Legal concerns arise constantly and in multiple cultural and political contexts regarding the balance of privacy and security and of law enforcement and human rights, as well as on how data is held or used by private actors versus by governmental institutions, and with cyber security at the forefront.  Artificial intelligence and the internet of things are increasingly becoming integrated in every facet of our lives.  Algorithms need to be transparent to promote trust and ensure validity, but opaque to ensure security.  Notions of privacy itself have evolved in the digital era, and may even cease to exist.  Current events show that a better-informed citizenry can drive demand for greater transparency and accountability, yet no common ethical framework nor apportionment of responsibilities exists, leaving policy-makers to respond to the latest headline.

Societies and economies stand to gain if leading stakeholders in law, technology, and civil society are able to come together to harness the innovation of cutting-edge companies and developers, foster cross-border collaboration, and enhance flexibility and pragmatism in law and policy-making to ultimately improve global governance.  Advances can directly support the Sustainable Development Goals (SDGs), particularly Goal 9 (Industry, Innovation, and Infrastructure), Goal 16 (Peace, Justice, and Strong Institutions), and Goal 17 (Partnerships for the Goals).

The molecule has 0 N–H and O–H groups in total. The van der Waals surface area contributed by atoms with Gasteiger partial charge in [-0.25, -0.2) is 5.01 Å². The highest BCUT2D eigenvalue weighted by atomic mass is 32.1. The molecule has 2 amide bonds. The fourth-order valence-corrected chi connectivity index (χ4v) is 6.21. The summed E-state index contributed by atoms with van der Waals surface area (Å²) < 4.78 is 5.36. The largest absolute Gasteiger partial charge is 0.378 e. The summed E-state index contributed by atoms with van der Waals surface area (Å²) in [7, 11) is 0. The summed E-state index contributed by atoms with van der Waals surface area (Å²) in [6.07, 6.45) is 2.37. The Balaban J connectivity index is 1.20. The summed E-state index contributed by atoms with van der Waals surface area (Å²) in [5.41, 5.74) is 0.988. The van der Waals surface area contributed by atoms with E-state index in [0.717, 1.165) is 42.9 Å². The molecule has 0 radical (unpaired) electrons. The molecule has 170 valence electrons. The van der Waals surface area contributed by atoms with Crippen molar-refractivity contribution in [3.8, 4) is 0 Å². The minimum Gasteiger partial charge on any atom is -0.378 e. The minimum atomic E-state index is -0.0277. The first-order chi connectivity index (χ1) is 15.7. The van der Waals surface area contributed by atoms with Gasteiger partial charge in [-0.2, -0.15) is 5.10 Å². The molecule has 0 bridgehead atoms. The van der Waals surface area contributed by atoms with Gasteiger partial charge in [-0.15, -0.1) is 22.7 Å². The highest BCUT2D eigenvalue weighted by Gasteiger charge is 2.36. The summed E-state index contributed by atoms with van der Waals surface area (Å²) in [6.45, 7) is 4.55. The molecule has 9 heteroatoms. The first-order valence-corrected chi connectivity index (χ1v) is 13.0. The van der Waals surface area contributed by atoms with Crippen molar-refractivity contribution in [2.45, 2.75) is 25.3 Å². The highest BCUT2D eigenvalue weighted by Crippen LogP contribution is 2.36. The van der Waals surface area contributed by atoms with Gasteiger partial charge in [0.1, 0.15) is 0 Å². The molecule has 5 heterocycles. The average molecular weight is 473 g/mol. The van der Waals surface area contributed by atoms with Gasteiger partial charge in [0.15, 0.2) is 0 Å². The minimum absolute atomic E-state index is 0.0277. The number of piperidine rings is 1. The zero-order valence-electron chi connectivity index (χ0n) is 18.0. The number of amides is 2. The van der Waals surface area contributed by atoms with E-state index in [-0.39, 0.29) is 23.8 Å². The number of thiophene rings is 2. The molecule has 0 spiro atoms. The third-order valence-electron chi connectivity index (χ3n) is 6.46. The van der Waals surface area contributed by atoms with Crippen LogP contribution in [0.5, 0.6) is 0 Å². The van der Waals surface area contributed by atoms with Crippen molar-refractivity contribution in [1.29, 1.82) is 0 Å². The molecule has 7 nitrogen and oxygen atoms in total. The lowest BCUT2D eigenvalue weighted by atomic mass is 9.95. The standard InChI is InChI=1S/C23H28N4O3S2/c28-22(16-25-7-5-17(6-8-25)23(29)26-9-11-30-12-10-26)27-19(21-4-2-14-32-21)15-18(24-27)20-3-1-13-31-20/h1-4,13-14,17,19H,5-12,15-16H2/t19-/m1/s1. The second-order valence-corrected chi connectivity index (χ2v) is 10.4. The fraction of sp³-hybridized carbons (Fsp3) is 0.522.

The Salzburg Global Law and Technology Forum will create a high-level, cross-sectoral leadership network, connecting technology, business, law, policy, academia, and civil society. It equips judges, regulators, policymakers, and the legal profession to better understand and anticipate the legal implications of new technologies, and help align law and ethics with technological progress.

The Forum seeks to achieve two concrete goals: